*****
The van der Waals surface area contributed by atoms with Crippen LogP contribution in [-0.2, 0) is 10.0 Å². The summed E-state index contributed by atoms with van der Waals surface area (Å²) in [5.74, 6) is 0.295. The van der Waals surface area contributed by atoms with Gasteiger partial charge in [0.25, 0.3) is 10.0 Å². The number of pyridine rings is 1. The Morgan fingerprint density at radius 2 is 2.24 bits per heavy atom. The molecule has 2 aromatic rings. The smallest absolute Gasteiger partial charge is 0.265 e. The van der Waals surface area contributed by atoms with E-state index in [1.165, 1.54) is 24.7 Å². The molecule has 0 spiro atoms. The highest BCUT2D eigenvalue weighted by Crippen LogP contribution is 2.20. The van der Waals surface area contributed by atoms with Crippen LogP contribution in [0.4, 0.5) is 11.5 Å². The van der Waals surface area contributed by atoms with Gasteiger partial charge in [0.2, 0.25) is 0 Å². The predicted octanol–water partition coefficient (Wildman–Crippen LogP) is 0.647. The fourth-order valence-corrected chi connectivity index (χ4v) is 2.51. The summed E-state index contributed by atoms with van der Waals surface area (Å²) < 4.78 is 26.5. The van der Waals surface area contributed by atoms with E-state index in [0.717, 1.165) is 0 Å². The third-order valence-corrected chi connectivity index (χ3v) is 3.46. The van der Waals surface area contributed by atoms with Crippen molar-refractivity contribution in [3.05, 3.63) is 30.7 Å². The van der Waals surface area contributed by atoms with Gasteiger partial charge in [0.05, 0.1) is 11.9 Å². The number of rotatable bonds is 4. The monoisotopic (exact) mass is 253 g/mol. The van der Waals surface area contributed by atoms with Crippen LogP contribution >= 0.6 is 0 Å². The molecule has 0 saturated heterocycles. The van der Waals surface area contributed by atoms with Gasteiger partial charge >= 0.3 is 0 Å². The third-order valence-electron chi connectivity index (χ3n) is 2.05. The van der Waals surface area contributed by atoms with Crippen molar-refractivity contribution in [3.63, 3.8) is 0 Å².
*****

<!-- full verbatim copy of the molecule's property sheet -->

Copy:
The van der Waals surface area contributed by atoms with Crippen LogP contribution in [-0.2, 0) is 10.0 Å². The summed E-state index contributed by atoms with van der Waals surface area (Å²) in [5.74, 6) is 0.295. The van der Waals surface area contributed by atoms with Gasteiger partial charge in [0.25, 0.3) is 10.0 Å². The number of pyridine rings is 1. The Morgan fingerprint density at radius 2 is 2.24 bits per heavy atom. The molecule has 2 aromatic rings. The smallest absolute Gasteiger partial charge is 0.265 e. The van der Waals surface area contributed by atoms with E-state index in [1.165, 1.54) is 24.7 Å². The molecule has 0 spiro atoms. The highest BCUT2D eigenvalue weighted by Crippen LogP contribution is 2.20. The van der Waals surface area contributed by atoms with Crippen LogP contribution in [0.4, 0.5) is 11.5 Å². The van der Waals surface area contributed by atoms with Gasteiger partial charge in [0.2, 0.25) is 0 Å². The predicted octanol–water partition coefficient (Wildman–Crippen LogP) is 0.647. The fourth-order valence-corrected chi connectivity index (χ4v) is 2.51. The summed E-state index contributed by atoms with van der Waals surface area (Å²) < 4.78 is 26.5. The van der Waals surface area contributed by atoms with E-state index in [0.717, 1.165) is 0 Å². The third-order valence-corrected chi connectivity index (χ3v) is 3.46. The van der Waals surface area contributed by atoms with Crippen molar-refractivity contribution in [3.05, 3.63) is 30.7 Å². The van der Waals surface area contributed by atoms with Gasteiger partial charge in [0.05, 0.1) is 11.9 Å². The number of rotatable bonds is 4. The monoisotopic (exact) mass is 253 g/mol. The van der Waals surface area contributed by atoms with Crippen LogP contribution >= 0.6 is 0 Å². The molecule has 0 saturated heterocycles. The van der Waals surface area contributed by atoms with Gasteiger partial charge >= 0.3 is 0 Å². The third-order valence-electron chi connectivity index (χ3n) is 2.05. The van der Waals surface area contributed by atoms with Crippen molar-refractivity contribution in [3.63, 3.8) is 0 Å².